Tooling by Design
The metal stamping shown here (Fig. 1) is splitting in a highly strained area. The problem occurs intermittently and unpredictably during production, causing the stamper to experience excessive machine downtime and high die-maintenance costs. The manufacturing team concludes that the stamping process lacks robustness, since small changes in material properties, lubrication and restraining forces contribute to the necking and splitting issue.
When forming a material gainer, the stamper must ensure that the edge of the blank does not “draw-in” when forming the embossments. Otherwise, there will be minimal increase in the length of line.
But how large should the material gainer be? Should it be round, elliptical or some other irregular shape? If the shape is irregular, how should it be oriented in the blank? How deep should it be formed? Where should it be placed in the blank so it ends up in the right place after forming? Since the material will be thinner in the embossment due to stretching, won’t it be more likely to split?
Imagine the amount of trail and error required to answer all of these questions. The process could take days, even weeks. Fortunately, computer forming simulation can be used to quickly provide the answers.
Without a doubt, the most revolutionary development in the metal-stamping and tool-and-die industries during the past 20 yr. has been the emergence, commercialization and mainstream use of computerized metalforming simulation. Unfortunately, many die-shop and stamping-company professionals believe that computer simulation is of use only for new tool-and-die-engineering activities. Contrary to this belief, computer simulation can be a powerful tool for solving press-shop problems such as the one described above.
This first thing needed is an accurate 3D model of the die surfaces. If the die design was originally verified using computer simulation, die-surface models may already exist. However, one should proceed cautiously when using design-verification models for problem solving. These models are created long before the die is actually machined, built or tried out. Often, the production-die surfaces will differ considerably from the CAE models, especially if problems existed during die tryout.
To ensure accurate modeling of the production process, scan the die surfaces in 3D to create new surfaces to compare to existing models. This can be accomplished with a CMM, white-light scanning or laser-scanning machine.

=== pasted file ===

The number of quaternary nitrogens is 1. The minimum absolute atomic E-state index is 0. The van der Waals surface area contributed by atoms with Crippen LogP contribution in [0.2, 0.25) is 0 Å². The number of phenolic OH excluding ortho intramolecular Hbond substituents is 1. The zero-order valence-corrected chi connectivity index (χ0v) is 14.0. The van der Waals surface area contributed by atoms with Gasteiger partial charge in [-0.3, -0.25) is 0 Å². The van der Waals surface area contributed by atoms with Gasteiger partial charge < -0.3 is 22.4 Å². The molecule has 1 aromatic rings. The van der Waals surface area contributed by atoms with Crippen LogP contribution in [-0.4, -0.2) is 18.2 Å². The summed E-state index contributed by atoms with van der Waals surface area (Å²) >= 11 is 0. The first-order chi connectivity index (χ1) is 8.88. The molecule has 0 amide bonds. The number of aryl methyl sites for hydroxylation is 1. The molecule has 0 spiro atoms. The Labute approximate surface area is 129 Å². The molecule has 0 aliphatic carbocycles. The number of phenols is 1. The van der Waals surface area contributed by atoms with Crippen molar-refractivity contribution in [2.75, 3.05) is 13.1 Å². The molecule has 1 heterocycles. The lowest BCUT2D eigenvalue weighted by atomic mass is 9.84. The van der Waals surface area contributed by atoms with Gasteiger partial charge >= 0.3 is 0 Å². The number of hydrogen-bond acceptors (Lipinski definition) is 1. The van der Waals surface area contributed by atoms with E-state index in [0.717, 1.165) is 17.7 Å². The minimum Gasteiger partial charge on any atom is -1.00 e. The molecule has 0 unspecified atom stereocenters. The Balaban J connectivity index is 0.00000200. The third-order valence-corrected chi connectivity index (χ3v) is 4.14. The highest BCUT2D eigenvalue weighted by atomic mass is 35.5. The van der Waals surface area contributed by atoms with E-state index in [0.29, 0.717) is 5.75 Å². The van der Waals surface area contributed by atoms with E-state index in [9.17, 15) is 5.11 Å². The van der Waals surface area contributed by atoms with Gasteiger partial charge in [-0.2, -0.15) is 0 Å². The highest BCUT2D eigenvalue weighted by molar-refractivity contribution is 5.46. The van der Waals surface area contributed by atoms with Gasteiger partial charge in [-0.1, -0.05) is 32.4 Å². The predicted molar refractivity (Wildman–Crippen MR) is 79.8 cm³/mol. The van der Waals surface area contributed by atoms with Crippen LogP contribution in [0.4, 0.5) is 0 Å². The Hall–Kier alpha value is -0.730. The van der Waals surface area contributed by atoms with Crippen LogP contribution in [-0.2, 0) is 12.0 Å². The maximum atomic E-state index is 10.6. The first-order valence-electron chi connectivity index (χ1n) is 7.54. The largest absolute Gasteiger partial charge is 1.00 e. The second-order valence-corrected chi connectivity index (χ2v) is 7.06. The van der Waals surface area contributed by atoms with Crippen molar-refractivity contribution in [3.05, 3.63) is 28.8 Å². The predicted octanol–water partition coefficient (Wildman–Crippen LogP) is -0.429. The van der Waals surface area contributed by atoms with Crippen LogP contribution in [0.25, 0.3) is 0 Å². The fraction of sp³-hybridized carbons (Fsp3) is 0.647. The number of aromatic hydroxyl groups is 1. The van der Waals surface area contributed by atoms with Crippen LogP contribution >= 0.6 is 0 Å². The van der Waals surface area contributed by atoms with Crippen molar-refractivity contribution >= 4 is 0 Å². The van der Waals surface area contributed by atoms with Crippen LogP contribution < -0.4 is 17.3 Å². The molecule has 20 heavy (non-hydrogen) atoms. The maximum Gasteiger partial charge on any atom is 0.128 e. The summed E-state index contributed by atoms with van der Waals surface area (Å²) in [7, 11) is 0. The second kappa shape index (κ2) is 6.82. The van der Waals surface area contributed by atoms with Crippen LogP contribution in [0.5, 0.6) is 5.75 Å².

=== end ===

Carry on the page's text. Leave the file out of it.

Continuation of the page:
The next step is to accurately model the production material properties. All commercial simulation software will feature material libraries containing generic material models. These models usually represent typical or nominal properties for a given material type. When troubleshooting problems in the press shop, engineers must obtain actual material properties to ensure accurate simulation results. This data can be obtained easily and inexpensively with simple tensile tests.
Having obtained accurate die-surface data and material properties, computer simulation can occur. The initial results for the problem part (Fig. 3) nearly match the failures we see in the actual stamping. Since the simulation model now matches our real-world results, we can begin to develop the material gainers.
Establishing gainer size and locations will require some trial and error. The best way to track results is to identify a few nodes on the blank using the finite-element mesh. In this instance, five nodes were identified. The nodes are tracked during forming simulation until achieving the desired results—no failures (Fig. 4).The five nodal locations chosen allow the gainer to be accurately described. The height, shape and angular location can be determined and the data passed to engineering and the toolroom. Since the initial simulation showed good correlation between the computer model and real-world results, the die maker can proceed with a relatively high level of confidence. MF
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